30 September 2013
Last updated at 20:59
The bowl that is today Segara Anak Crater Lake formed after the eruption
Scientists think they have found the volcano responsible for a huge eruption that occurred in the 13th Century.
The mystery event in 1257 was so large its chemical signature is recorded in the ice of both the Arctic and the Antarctic.
European medieval texts talk of a sudden cooling of the climate, and of failed harvests.
In the PNAS journal, an international team points the finger at the Samalas Volcano on Lombok Island, Indonesia.
Little remains of the original mountain structure – just a huge crater lake.
The team has tied sulphur and dust traces in the polar ice to a swathe of data gathered in the Lombok region itself, including radiocarbon dates, the type and spread of ejected rock and ash, tree-rings, and even local chronicles that recall the fall of the Lombok Kingdom sometime in the 13th Century.
“The evidence is very strong and compelling,” Prof Clive Oppenheimer, from Cambridge University, UK, told the BBC.
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It’s outstanding that we haven’t come across evidence for it. Where in the world could you bury such bad news?”
Prof Clive Oppenheimer
Co-worker Prof Franck Lavigne, from the Pantheon-Sorbonne University, France, added: “We conducted something similar to a criminal investigation.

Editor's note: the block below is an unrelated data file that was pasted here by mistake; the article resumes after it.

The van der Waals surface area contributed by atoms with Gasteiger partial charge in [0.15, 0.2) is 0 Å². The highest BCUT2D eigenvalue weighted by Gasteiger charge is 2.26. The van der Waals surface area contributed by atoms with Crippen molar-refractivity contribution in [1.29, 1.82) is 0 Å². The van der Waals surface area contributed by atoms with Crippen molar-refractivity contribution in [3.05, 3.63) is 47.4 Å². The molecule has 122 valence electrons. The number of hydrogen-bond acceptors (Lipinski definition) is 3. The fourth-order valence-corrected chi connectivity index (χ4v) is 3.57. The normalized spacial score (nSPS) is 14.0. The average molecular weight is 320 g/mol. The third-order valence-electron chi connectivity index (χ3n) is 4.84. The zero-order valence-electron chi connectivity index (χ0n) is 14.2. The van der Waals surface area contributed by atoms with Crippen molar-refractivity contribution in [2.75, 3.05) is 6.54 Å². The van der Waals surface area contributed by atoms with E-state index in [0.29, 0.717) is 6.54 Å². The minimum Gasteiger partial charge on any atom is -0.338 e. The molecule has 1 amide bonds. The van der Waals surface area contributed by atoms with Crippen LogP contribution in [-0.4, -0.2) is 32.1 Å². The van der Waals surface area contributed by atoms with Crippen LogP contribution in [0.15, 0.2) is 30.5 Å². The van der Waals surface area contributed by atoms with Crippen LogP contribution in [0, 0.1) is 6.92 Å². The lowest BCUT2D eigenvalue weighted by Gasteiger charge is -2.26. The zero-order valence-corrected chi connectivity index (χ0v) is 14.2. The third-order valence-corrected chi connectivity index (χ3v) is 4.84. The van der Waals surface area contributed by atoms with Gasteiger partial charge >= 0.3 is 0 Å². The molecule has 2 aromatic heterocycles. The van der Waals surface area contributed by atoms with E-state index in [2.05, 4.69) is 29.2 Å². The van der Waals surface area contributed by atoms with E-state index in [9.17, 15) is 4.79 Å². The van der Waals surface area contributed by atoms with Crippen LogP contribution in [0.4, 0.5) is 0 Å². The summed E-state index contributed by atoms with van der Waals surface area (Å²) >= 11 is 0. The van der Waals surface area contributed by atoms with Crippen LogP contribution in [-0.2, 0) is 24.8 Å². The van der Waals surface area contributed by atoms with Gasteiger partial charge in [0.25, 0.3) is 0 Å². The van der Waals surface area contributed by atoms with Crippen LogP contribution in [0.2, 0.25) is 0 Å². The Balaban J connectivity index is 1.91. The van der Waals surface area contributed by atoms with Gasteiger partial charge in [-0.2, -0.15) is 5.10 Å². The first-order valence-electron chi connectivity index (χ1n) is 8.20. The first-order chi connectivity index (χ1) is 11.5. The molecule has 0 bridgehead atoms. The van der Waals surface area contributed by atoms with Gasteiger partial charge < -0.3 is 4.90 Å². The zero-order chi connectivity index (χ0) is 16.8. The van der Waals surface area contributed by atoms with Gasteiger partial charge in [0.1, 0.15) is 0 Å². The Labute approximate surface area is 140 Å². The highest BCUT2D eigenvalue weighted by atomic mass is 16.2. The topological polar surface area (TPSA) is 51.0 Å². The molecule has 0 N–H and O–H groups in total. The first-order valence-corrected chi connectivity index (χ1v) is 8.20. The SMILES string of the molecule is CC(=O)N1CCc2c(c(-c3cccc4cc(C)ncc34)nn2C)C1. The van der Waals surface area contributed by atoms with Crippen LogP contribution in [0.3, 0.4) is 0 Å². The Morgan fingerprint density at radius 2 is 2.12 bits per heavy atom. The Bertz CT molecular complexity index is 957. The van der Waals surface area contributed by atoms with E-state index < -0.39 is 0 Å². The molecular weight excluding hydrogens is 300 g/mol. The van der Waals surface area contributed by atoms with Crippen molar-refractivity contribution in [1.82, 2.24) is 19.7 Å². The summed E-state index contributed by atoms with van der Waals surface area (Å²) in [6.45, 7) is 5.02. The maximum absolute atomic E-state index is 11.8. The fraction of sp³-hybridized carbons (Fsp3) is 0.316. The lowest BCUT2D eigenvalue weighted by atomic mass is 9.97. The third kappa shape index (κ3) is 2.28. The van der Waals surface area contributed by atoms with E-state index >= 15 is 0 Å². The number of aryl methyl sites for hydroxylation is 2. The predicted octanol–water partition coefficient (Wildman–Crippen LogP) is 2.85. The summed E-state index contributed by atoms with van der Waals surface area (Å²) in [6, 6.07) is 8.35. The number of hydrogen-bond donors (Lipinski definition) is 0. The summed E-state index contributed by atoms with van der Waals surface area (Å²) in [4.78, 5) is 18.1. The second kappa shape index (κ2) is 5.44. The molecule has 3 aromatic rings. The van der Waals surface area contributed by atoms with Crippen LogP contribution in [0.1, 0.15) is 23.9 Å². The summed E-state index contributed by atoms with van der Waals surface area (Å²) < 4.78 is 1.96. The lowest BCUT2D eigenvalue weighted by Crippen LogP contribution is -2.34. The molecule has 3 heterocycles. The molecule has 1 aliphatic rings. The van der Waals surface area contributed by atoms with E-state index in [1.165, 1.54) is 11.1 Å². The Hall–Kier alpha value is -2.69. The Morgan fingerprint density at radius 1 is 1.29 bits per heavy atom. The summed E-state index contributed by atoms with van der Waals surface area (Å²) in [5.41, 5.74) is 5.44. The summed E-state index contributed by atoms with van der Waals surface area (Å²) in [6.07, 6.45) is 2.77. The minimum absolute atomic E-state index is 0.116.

“We didn’t know the culprit at first, but we had the time of the murder and the fingerprints in the form of the geochemistry in the ice cores, and that allowed us to track down the volcano responsible.”
The 1257 eruption has been variously linked with volcanoes in Mexico, Ecuador and New Zealand.
But these candidates fail on their dating or geochemistry, the researchers say. Only Samalas can “tick all the boxes”.
The team’s studies on Lombok indicate that as much 40 cubic kilometres (10 cubic miles) of rock and ash could have been hurled from the volcano, and that the finest material in the eruption plume would likely have climbed 40km (25 miles) or more into the sky.
It would have had to be this big in order for material to be carried across the entire globe in the quantities seen in the Greenland and Antarctic ice layers.
The impact on the climate would have been significant.
Medieval texts describe atrocious weather the following summer in 1258. It was cold, and the rain was unrelenting, leading to flooding.
Archaeologists recently put a date of 1258 on the skeletons of thousands of people who were buried in mass graves in London.
“We cannot say for sure these two events are linked but the populations would definitely have been stressed,” Prof Lavigne told BBC News.
In comparison with recent catastrophic blasts, Samalas was at least as big as Krakatoa (1883) and Tambora (1815), the researchers believe.
The ice cores do hold clues to yet another colossal event in about 1809, but, like Samalas before it, finding the source volcano has been difficult.
Prof Oppenheimer said: “It’s outstanding that we haven’t come across evidence for it. Where in the world could you bury such bad news?”
You can find out more about the Samalas eruption by tuning into the Science In Action programme on Thursday with Roland Pease.